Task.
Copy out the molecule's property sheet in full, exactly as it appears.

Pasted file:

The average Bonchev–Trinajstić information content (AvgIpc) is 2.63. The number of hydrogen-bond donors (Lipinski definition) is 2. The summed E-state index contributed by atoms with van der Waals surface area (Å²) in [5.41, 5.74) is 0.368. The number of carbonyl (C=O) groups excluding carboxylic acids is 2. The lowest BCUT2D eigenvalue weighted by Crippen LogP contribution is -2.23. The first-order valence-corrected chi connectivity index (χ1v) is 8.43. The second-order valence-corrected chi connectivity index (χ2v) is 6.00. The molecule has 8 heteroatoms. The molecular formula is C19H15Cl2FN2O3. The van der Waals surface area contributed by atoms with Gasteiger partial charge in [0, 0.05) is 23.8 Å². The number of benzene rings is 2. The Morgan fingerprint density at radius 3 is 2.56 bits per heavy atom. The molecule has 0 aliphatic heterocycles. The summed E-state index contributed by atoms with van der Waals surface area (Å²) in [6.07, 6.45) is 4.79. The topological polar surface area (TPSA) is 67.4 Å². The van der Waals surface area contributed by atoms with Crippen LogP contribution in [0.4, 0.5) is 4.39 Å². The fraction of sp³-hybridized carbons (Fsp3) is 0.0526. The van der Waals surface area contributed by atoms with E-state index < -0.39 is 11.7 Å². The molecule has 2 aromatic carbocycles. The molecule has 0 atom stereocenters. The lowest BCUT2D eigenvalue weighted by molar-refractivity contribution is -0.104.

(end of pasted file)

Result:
The average Bonchev–Trinajstić information content (AvgIpc) is 2.63. The number of hydrogen-bond donors (Lipinski definition) is 2. The summed E-state index contributed by atoms with van der Waals surface area (Å²) in [5.41, 5.74) is 0.368. The number of carbonyl (C=O) groups excluding carboxylic acids is 2. The lowest BCUT2D eigenvalue weighted by Crippen LogP contribution is -2.23. The first-order valence-corrected chi connectivity index (χ1v) is 8.43. The second-order valence-corrected chi connectivity index (χ2v) is 6.00. The molecule has 8 heteroatoms. The molecular formula is C19H15Cl2FN2O3. The van der Waals surface area contributed by atoms with Gasteiger partial charge in [0, 0.05) is 23.8 Å². The number of benzene rings is 2. The Morgan fingerprint density at radius 3 is 2.56 bits per heavy atom. The molecule has 0 aliphatic heterocycles. The summed E-state index contributed by atoms with van der Waals surface area (Å²) in [6.07, 6.45) is 4.79. The topological polar surface area (TPSA) is 67.4 Å². The van der Waals surface area contributed by atoms with Crippen LogP contribution in [0.4, 0.5) is 4.39 Å². The fraction of sp³-hybridized carbons (Fsp3) is 0.0526. The van der Waals surface area contributed by atoms with E-state index < -0.39 is 11.7 Å². The molecule has 2 aromatic carbocycles. The molecule has 0 atom stereocenters. The lowest BCUT2D eigenvalue weighted by molar-refractivity contribution is -0.104.